Côtes du Rhône wines
Are you looking for a versatile wine you can enjoy with all kinds of casual food -- grilled meats, pastas, pizza? Would you like to find a "house wine" for under $20 that still makes a meal feel special? France's gigantic eastern appellation -- the Rhône -- may be a better value than you might think.
The Rhone's greatest appellations -- Hermitage and Cote Rôtie in the north, and Châteauneuf-du-Pape in the south -- command top dollar these days. Mid-level wines from these regions go for $50 to $80, and top cuvees easily fetch $100 to $200 or more.
Other appellations in the Rhône -- like Gigondas and Vacqueyras -- have also been "discovered," and prices there are climbing. In the vast parts of the Rhône that aren't located in one of these top appellations, however, there are huge amounts of good wine made, and values to be found.
The boundaries of the catch-all Rhône appellation Côtes du Rhône (meaning hills or slopes of the Rhône, which is the name of the river that runs through this region) stretch 125 miles from Vienne down to Avignon, comprising over 200,000 planted acres. North of Montélimar the dominant grape is Syrah. In the south, Grenache is the primary grape, but blends there usually include other varieties as well, especially Syrah and Mourvèdre. The vast majority of wines labeled as Côtes du Rhône come from the southern part of the appellation, and 95 percent of what's produced is red wine, which is where this area excels, in my opinion.
Northern and Southern Rhone (map courtesy Wikimedia Commons)
Thanks to the Grenache, there's usually ripe cherry and/or berry fruit showing on the palate. Thanks to the terroir -- the climate, soils and locations where the grapes for these wines are grown -- they also tend to show the same sort of "garrigue" or Provençal herb characteristics that are prized in the Rhone's top southern appellations -- Châteauneuf-du-Pape, Gigondas and Vacqueyras. These herbal aromas and flavors include lavender, rosemary, bay leaf and licorice. There's also often a pepper and/or tar component, owing to the Syrah and Mourvèdre in the blend.
Couple these appetizing flavor characteristics with the mouthwatering acidities and minerality typical of wines of this region and you have a killer drink with just about any food combination, for not a lot of money.
A much smaller area, containing about 7,400 acres of vineyards, is entitled to a higher level designation: Côtes du Rhône Villages. It is comprised of 94 specified communes and has slightly stricter requirements as to yields and alcohol levels than plain old Côtes du Rhône. Grenache must make up at least 50 percent of the blend for these wines, together with at least 20 percent Syrah and/or Mourvèdre, along with up to 20 percent of other authorized varieties. Wines labeled Côtes du Rhône Villages will typically be priced about 25 percent more than Côtes du Rhône.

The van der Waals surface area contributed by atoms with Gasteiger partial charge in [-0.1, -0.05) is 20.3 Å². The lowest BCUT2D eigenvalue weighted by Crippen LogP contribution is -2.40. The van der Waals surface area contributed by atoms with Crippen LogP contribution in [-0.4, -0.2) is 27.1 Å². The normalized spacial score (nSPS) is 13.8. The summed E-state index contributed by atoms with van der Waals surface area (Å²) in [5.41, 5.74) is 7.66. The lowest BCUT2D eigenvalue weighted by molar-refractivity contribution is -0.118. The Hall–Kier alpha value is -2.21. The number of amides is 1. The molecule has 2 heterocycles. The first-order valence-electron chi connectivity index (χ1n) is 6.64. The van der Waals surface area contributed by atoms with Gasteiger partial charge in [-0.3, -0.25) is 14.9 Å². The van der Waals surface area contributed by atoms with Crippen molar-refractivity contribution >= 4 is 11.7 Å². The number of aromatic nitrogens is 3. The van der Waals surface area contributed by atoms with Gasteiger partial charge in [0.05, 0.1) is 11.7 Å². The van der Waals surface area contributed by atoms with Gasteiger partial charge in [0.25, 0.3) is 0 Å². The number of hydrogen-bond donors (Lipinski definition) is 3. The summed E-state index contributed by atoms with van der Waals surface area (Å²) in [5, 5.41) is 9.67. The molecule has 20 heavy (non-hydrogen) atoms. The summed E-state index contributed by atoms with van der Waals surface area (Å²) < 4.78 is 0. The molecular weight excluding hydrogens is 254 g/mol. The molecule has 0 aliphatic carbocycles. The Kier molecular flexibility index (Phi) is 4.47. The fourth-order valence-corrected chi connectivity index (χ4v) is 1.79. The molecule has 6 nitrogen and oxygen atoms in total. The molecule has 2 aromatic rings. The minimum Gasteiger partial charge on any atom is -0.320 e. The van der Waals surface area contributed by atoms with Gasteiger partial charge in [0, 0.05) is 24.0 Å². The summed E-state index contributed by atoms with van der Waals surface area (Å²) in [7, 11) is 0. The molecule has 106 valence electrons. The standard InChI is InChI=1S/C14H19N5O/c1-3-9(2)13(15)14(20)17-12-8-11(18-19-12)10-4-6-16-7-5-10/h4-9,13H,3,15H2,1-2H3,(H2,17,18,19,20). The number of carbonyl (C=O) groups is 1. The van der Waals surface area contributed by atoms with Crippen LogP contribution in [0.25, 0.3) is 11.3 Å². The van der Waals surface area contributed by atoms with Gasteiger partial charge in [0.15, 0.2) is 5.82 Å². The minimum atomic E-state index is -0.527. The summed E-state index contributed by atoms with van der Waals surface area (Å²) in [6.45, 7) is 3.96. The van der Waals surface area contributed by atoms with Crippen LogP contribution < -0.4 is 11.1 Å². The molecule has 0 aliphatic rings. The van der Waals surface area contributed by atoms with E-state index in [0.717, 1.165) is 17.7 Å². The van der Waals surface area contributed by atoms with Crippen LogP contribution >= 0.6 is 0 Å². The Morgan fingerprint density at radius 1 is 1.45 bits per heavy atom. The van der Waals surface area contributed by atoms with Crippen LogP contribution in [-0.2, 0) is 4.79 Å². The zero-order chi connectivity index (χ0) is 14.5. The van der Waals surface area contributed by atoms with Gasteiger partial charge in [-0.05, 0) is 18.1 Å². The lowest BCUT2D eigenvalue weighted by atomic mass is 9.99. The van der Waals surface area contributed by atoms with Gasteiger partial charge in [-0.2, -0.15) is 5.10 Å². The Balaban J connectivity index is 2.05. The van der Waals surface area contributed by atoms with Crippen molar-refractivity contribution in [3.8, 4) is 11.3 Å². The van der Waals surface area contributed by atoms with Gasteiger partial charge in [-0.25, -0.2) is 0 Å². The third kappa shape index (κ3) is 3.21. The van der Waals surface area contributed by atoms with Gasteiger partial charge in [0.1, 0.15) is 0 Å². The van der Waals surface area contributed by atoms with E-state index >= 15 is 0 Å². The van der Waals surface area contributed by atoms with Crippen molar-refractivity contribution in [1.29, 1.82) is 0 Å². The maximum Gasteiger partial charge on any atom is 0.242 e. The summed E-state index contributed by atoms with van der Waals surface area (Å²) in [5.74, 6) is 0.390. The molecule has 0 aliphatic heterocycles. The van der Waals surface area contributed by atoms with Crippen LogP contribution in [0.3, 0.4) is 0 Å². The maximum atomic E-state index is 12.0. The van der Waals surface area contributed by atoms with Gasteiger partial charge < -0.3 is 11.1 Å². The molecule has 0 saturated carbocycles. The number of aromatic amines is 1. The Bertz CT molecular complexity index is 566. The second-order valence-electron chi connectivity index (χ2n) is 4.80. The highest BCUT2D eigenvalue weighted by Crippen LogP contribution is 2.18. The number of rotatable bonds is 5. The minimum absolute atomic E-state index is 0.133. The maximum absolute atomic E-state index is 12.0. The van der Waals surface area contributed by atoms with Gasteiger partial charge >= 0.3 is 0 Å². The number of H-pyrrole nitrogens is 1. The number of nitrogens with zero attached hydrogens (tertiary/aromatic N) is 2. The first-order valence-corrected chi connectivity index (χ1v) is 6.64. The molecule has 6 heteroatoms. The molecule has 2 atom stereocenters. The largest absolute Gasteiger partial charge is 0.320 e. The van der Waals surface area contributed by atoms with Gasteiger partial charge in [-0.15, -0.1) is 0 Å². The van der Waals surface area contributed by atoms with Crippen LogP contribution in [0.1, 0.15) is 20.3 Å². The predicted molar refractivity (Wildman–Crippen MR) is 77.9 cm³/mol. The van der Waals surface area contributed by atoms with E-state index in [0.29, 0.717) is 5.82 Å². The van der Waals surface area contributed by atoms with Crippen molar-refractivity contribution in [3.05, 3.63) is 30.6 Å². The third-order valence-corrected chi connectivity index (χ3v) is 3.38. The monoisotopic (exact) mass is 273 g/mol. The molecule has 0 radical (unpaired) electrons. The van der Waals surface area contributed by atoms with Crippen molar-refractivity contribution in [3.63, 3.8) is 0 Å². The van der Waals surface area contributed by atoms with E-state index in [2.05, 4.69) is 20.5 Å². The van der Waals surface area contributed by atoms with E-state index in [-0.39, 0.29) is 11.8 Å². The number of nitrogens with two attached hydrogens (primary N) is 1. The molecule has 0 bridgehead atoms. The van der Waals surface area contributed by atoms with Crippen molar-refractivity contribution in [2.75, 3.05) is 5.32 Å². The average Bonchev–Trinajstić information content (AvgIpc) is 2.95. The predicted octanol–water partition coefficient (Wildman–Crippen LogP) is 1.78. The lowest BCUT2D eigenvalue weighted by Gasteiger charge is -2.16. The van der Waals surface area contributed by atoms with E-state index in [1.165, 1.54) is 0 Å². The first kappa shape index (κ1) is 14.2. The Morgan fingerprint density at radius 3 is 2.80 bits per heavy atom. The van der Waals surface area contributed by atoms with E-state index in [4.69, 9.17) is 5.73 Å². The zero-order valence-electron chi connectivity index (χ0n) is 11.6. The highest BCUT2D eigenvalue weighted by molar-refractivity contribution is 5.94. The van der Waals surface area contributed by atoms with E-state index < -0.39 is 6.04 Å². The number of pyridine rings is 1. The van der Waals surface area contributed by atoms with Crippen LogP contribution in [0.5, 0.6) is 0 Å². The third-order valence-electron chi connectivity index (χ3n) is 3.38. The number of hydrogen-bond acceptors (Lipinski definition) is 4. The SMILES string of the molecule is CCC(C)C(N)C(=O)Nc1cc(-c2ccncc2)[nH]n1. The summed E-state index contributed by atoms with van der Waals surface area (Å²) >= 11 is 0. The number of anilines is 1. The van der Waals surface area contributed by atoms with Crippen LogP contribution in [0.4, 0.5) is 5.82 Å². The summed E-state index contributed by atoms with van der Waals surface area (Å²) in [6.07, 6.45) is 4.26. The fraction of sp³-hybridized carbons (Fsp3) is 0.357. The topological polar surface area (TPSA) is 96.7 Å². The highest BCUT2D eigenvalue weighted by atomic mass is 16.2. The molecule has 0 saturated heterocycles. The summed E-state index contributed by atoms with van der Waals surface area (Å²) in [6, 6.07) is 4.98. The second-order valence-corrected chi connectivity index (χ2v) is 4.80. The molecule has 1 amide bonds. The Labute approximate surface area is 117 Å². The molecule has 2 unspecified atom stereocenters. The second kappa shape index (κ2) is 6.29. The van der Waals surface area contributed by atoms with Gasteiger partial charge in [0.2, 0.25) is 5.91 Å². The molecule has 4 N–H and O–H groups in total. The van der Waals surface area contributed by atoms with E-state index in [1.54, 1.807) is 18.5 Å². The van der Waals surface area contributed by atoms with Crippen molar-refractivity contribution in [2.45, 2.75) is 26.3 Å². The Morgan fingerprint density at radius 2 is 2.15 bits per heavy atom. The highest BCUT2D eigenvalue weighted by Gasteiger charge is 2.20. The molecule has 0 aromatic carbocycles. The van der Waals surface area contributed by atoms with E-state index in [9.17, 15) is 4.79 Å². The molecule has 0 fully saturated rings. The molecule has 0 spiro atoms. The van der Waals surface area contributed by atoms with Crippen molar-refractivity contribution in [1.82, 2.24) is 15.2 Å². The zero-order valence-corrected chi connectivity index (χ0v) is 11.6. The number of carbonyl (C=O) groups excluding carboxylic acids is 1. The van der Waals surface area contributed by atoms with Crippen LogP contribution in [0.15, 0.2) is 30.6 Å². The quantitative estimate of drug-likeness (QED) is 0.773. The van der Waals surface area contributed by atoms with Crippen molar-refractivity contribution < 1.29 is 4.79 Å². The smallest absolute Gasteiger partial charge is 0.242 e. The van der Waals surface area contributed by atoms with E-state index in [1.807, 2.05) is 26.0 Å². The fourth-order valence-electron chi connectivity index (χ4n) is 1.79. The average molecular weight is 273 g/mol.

A higher level yet in the Côtes du Rhône hierarchy are the 18 village appellations that are permitted to use their village name on the label. This amounts to a total of 16,000 planted acres. The top villages among the 18 to look for when you're shopping are Cairanne, Sablet and Vinsobres. I find the quality pretty variable in named village Côtes du Rhône, but these will, nonetheless, usually be priced at about 50% more than regular Côtes du Rhône.
Some of the best Côtes du Rhône wines are made by producers who make highly regarded wines from the top appellations, names like Auguste Clape, J.L. Chave, and Pierre Usseglio. Others are blended from selected lots by negoçiant merchants, like Chapoutier and Guigal.
Jean Pierre and Sandrine Usseglio left
The last few vintages have been particularly strong for Côtes du Rhône wines. 2009 was a relatively ripe year; 2010 was cooler, and many very balanced versions were made. So far I'm really enjoying the 2011s I've tried, which are just starting to hit the market (where there are still many '09s and '10s available for purchase).
The 2011 vintage was weaker in the south of the region, which is leading some producers to "declassify" their wines from prime appellations, like Châteauneuf-du-Pape and Gigondas, down to the Côtes du Rhône level. This should lead to some very good wines and values for short term drinking.
In the full version of this report on my blog, I list 40 wines with tasting notes and average retail prices from the three types of Côtes du Rhône appellations cited above, as well as one delicious wine that's made in the appellation but not permitted to use the name Côtes du Rhône on its label because its blend includes Merlot and Cabernet Sauvignon, not among the authorized grapes for Côtes du Rhône. That is the Domaine Pierre Usseglio Panorama Vin de France, which can usually be found for between $15 and $20. The 2011 version is particularly appealing.
Mas de Boislauzon Côtes du Rhône
The best values, between $15 and $20, on my list are the 2010 Michel Gassier Cercius Vieilles Vignes (92+ points), 2010 and 2011 Mas de Boislauzon Côtes du Rhône Villages (91+ and 92 points, respectively), 2010 Perrin & Fils Côtes du Rhône Villages Vinsobres Les Cornuds (91 points), 2011 Domaine Lafond Côtes du Rhône Roc-Epine (91 points) and 2011 Domaine Olivier Hillaire Côtes du Rhône Vieilles Vignes (91 points).
My very top rated wines for this appellation, at 93 points each, are a little pricier: 2011 Domaine Pierre Usseglio & Fils Côtes du Rhône (averaging $24) and 2009 Domaine Auguste Clape Côtes du Rhône (Syrah based, $36).
Other producer names to look for are Domaine Gramenon, Domaine Grand Veneur, J.L. Chave, Les Vignerons d'Estézargues (a co-op), and Saint-Cosme.
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